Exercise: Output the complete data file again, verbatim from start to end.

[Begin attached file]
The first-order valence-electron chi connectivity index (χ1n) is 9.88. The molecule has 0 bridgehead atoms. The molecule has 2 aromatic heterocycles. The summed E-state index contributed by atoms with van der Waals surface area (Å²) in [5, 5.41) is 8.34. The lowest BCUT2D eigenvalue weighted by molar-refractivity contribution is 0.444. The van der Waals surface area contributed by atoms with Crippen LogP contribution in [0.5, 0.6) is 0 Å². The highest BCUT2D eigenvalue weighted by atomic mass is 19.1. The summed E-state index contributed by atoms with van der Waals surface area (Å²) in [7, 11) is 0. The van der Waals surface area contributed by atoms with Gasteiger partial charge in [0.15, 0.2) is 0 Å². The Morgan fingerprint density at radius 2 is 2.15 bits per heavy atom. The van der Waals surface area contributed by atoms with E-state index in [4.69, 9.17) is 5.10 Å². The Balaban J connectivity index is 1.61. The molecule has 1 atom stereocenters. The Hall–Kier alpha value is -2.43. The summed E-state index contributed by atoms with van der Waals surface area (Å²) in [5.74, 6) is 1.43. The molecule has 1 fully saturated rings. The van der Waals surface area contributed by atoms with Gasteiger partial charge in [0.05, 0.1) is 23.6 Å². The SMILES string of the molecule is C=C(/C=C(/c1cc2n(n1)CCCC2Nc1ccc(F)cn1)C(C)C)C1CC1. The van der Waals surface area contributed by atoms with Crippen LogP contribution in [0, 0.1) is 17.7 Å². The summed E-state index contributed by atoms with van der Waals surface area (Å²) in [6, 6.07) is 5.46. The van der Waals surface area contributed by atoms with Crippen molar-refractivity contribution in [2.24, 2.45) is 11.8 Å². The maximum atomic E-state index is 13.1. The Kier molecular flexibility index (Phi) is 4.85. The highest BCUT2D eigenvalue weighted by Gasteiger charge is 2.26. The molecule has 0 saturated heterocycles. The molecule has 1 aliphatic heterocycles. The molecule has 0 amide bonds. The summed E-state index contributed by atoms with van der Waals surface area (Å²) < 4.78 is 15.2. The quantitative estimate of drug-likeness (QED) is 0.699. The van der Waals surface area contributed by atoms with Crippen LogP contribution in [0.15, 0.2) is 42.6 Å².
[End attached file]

The first-order valence-electron chi connectivity index (χ1n) is 9.88. The molecule has 0 bridgehead atoms. The molecule has 2 aromatic heterocycles. The summed E-state index contributed by atoms with van der Waals surface area (Å²) in [5, 5.41) is 8.34. The lowest BCUT2D eigenvalue weighted by molar-refractivity contribution is 0.444. The van der Waals surface area contributed by atoms with Crippen LogP contribution in [0.5, 0.6) is 0 Å². The highest BCUT2D eigenvalue weighted by atomic mass is 19.1. The summed E-state index contributed by atoms with van der Waals surface area (Å²) in [7, 11) is 0. The van der Waals surface area contributed by atoms with Gasteiger partial charge in [0.15, 0.2) is 0 Å². The Morgan fingerprint density at radius 2 is 2.15 bits per heavy atom. The van der Waals surface area contributed by atoms with E-state index in [4.69, 9.17) is 5.10 Å². The Balaban J connectivity index is 1.61. The molecule has 1 atom stereocenters. The Hall–Kier alpha value is -2.43. The summed E-state index contributed by atoms with van der Waals surface area (Å²) in [5.74, 6) is 1.43. The molecule has 1 fully saturated rings. The van der Waals surface area contributed by atoms with Gasteiger partial charge in [0.05, 0.1) is 23.6 Å². The SMILES string of the molecule is C=C(/C=C(/c1cc2n(n1)CCCC2Nc1ccc(F)cn1)C(C)C)C1CC1. The van der Waals surface area contributed by atoms with Crippen LogP contribution in [0, 0.1) is 17.7 Å². The summed E-state index contributed by atoms with van der Waals surface area (Å²) in [6, 6.07) is 5.46. The van der Waals surface area contributed by atoms with Crippen molar-refractivity contribution in [2.24, 2.45) is 11.8 Å². The maximum atomic E-state index is 13.1. The Kier molecular flexibility index (Phi) is 4.85. The highest BCUT2D eigenvalue weighted by Gasteiger charge is 2.26. The molecule has 0 saturated heterocycles. The molecule has 1 aliphatic heterocycles. The molecule has 0 amide bonds. The summed E-state index contributed by atoms with van der Waals surface area (Å²) < 4.78 is 15.2. The quantitative estimate of drug-likeness (QED) is 0.699. The van der Waals surface area contributed by atoms with Crippen LogP contribution in [0.15, 0.2) is 42.6 Å².